Simultaneously, Larry Correia struggled to get his novels onto the Hugo ballot and in the process of what largely seems to have been a self-promotion effort fomented the arm of the same reactionary forces behind Gamergate into science fiction and fantasy literature. The decade that followed subsequently saw the mainstreaming of neoreactionary ideology – which shaped what E.L. Sandifer described in Neoreaction A Basilisk as, “an entirely sympathetic anger that people with power are making obvious and elementary errors,” into a tool for fascist entry via the very same platforms (again, Breitbart was central). This then metastasized into the Trumpism and the alt-right: the modern anglosphere Fascist movement that then dominated the half decade starting in 2016.

But it might be somewhat puzzling why, with the obvious movement of fascism in the sphere of politics at this time (Breitbart was also heavily involved in the Tea Party movement,) I am choosing to peg this resurgence to such specifically artistic indicators.

This is because I think it’s important to situate the extent to which fascism is an aesthetic movement.

Fascism as an aesthetic

Fascism has been rather unique among ideologies in how difficult it is to pin down. There are three definitions that are often passed around: the definition provided by Umberto Eco’s Ur-Fascist essay, Lawrence Britt’s 14 Characteristics of Fascism, and Roger Griffin’s, “palingenetic form of populist ultranationalism.” Of these, Britt’s description is probably the least-useful. Britt wasn’t any particular expert and it seems to have been, in my eyes, something of an attempt to correct what he may have seen as deficiencies in Eco’s definition. However if this is the so I think Britt over-corrected as I find Eco’s argument in the Ur-Fascism essay far more relevant to understanding the phenomenon. Griffin’s definition of fascism certainly holds the quality of precision and conciseness that you would expect from a political scientist and an historian and I do want to stress that this lens is critical to understanding fascism but it aims more at the ultimate consequence of what fascists coordinating tend to do to a political milieu than at the underlying project of a fascist qua fascist.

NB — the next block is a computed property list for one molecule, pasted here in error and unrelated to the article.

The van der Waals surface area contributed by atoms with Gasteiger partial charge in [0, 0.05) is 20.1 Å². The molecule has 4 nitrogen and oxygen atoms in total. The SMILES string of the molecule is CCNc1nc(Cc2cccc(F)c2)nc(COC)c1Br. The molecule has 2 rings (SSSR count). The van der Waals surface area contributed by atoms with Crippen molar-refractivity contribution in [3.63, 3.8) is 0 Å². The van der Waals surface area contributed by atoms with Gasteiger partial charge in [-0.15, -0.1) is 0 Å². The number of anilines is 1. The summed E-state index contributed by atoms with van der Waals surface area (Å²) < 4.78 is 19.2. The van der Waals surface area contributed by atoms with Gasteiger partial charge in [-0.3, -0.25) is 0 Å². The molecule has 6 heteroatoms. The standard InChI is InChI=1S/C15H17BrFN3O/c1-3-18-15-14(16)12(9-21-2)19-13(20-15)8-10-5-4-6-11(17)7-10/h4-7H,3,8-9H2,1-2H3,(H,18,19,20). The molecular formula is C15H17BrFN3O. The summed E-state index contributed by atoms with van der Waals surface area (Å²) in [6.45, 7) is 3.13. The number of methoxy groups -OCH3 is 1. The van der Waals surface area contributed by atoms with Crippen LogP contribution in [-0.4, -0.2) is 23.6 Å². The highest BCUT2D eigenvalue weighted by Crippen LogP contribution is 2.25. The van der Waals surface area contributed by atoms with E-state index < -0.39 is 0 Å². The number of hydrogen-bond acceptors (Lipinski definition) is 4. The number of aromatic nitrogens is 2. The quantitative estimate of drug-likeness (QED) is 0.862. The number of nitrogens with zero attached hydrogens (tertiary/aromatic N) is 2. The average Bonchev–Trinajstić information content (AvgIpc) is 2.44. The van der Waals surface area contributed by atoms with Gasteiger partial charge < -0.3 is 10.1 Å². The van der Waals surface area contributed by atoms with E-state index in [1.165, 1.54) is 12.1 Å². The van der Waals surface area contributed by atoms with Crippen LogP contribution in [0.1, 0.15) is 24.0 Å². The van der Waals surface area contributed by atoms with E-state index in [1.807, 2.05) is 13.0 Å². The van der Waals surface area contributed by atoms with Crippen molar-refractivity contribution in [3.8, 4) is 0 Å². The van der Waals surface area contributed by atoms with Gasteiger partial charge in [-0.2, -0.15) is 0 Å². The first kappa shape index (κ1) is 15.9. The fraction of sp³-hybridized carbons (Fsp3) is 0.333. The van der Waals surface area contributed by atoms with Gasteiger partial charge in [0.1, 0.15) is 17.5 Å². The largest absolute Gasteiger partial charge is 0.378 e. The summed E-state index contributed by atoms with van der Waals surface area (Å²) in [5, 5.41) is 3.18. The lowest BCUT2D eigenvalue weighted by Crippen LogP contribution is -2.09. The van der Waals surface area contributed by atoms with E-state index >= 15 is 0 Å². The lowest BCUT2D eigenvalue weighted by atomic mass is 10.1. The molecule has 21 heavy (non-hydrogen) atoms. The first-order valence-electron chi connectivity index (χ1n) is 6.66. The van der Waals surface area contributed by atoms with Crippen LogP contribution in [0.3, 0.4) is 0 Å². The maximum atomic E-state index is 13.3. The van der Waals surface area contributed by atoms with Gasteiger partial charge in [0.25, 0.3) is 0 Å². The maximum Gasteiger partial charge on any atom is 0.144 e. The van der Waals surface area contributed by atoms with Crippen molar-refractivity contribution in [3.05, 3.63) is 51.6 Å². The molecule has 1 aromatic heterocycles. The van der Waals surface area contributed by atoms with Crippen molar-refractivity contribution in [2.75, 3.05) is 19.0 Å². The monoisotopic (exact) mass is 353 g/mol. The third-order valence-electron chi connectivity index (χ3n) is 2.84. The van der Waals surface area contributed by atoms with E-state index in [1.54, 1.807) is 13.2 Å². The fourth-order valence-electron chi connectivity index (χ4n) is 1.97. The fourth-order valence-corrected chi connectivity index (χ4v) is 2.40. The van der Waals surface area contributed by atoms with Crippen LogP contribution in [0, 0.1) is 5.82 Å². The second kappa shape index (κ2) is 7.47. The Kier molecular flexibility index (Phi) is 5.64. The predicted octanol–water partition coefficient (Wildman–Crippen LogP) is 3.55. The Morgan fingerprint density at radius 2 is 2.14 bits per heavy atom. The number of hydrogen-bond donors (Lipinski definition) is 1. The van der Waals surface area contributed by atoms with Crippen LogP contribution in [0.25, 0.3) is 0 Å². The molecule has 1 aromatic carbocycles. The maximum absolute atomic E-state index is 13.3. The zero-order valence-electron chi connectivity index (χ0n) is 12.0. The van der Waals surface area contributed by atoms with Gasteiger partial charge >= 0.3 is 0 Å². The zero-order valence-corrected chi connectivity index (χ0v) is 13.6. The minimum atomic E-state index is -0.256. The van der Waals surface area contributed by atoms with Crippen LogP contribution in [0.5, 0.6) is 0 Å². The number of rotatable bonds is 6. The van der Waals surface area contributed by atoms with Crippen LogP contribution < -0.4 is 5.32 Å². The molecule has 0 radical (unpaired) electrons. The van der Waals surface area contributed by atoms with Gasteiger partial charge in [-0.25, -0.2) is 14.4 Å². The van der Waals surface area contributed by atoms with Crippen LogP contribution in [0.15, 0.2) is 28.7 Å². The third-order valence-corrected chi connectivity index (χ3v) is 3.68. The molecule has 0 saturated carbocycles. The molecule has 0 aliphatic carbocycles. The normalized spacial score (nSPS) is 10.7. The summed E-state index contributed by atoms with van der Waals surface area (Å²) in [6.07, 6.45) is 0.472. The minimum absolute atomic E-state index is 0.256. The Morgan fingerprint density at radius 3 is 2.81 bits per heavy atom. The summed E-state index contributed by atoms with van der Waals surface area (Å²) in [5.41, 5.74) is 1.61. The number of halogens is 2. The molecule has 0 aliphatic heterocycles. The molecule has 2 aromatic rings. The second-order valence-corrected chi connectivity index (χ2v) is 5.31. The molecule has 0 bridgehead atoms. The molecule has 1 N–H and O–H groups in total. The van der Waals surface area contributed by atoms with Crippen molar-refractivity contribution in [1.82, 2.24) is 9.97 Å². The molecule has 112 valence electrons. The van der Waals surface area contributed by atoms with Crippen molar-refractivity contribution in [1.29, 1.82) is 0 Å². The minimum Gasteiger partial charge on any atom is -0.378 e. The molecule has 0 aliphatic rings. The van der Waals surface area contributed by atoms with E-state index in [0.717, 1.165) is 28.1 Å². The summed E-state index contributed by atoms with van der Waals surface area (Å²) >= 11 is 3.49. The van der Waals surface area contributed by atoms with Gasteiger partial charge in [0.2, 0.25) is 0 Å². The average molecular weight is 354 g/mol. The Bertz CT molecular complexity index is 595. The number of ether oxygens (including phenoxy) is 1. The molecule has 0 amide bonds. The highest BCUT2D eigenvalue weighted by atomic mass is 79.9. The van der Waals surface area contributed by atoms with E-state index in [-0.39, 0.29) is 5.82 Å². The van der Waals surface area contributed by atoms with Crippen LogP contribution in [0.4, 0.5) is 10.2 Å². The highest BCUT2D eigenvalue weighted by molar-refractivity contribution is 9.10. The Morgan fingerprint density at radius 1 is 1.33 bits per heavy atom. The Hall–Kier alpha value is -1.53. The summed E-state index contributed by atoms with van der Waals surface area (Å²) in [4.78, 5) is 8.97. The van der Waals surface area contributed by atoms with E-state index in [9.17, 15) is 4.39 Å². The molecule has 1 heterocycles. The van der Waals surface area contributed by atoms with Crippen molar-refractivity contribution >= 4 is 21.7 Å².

I think this helps explain the longevity of Eco’s description of Fascism; Eco, an artist and semiotician, realized something critical about fascism that Griffin missed. Fascism is largely an aesthetic position. “Even though political regimes can be overthrown, and ideologies can be criticized and disowned, behind a regime and its ideology there is always a way of thinking and feeling, a group of cultural habits, of obscure instincts and unfathomable drives,” Eco says, and these cultural habits, these obscure instincts and unfathomable drives aren’t a political program exactly, they’re not an ethic nor even an anti-ethic. Rather, as I discussed in my essay on the concept of degeneracy, much of what underpins fascism is a sense of what is beautiful and, more critically, what is ugly. The fascist is, at the root of it all, somebody with an exceptionally powerful revulsion for ugliness and a very specific set of criteria for what makes something ugly.

The fascist is a narcissist par excellence. In fact the only thing a fascist sees beauty in is himself. All of Eco’s 14 points on ur-fascism extend logically from this point of absolute narcissism. The fascist constructs an irreconcilable dualism of self and other and associates all beauty with the self, all ugliness with the other. He loves the cult of tradition because he sees himself in the approving eyes of his ancestors. And from the cult of tradition, Eco rightly points out the rejection of modernity follows. Eco describes how fascism is irrational and unable to withstand systemic critique. The irrationality is, yet again, an inevitable result of the fascist’s solipsism. Any input that destabilizes the duality of absolute self and absolute other must be expelled regardless of whether or not it is reasonable. The syncretism of fascism and its instability in the face of critical scrutiny follows from its irrationality and fascism’s fear of diversity is an immediate property of fascist solipsism again. When we then look at Eco’s description of fascist nationalism this appears again in a remarkable form when we consider the idea of the nation as an imagined community.

Terrible Imagined Communities

When I discussed the idea that there was no such thing as a total community I was largely pointing toward the idea of the imagined community. There is an abstraction to “the genre community,” “the gaming community,” or even to, “Canada,” that belies that these attempts at total communities are fictions notwithstanding ideological differences. It is relevant that there is no room for nazis and their victims in one community, but it’s just as relevant that there will be no true encounter between me and, “Joe from Canada, I think he lives in Vancouver, or maybe it was Halifax?” If a community is predicated upon some sort of group interaction, an imagined community is one where that group interaction has become so vague, so abstract, that it is effectively fully alienated from the people within it. In the sixth and seventh Theses on the genesis of the terrible communities, Tiqqun say: